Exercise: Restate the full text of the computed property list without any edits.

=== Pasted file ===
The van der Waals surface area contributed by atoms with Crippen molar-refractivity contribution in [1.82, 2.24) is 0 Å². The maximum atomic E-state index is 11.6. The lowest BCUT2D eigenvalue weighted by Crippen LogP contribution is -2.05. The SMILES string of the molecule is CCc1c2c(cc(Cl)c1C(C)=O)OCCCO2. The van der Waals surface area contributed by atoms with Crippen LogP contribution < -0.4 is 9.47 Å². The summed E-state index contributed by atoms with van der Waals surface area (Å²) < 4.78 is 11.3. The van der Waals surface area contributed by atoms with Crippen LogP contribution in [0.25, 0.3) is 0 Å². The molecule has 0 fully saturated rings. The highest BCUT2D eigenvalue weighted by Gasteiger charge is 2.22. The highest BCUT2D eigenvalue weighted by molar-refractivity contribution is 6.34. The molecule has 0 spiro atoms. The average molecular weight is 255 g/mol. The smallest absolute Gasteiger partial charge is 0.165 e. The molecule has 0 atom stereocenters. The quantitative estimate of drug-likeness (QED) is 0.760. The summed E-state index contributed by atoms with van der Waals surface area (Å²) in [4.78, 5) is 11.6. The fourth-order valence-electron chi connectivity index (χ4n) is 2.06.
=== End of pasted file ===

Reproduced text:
The van der Waals surface area contributed by atoms with Crippen molar-refractivity contribution in [1.82, 2.24) is 0 Å². The maximum atomic E-state index is 11.6. The lowest BCUT2D eigenvalue weighted by Crippen LogP contribution is -2.05. The SMILES string of the molecule is CCc1c2c(cc(Cl)c1C(C)=O)OCCCO2. The van der Waals surface area contributed by atoms with Crippen LogP contribution < -0.4 is 9.47 Å². The summed E-state index contributed by atoms with van der Waals surface area (Å²) < 4.78 is 11.3. The van der Waals surface area contributed by atoms with Crippen LogP contribution in [0.25, 0.3) is 0 Å². The molecule has 0 fully saturated rings. The highest BCUT2D eigenvalue weighted by Gasteiger charge is 2.22. The highest BCUT2D eigenvalue weighted by molar-refractivity contribution is 6.34. The molecule has 0 spiro atoms. The average molecular weight is 255 g/mol. The smallest absolute Gasteiger partial charge is 0.165 e. The molecule has 0 atom stereocenters. The quantitative estimate of drug-likeness (QED) is 0.760. The summed E-state index contributed by atoms with van der Waals surface area (Å²) in [4.78, 5) is 11.6. The fourth-order valence-electron chi connectivity index (χ4n) is 2.06.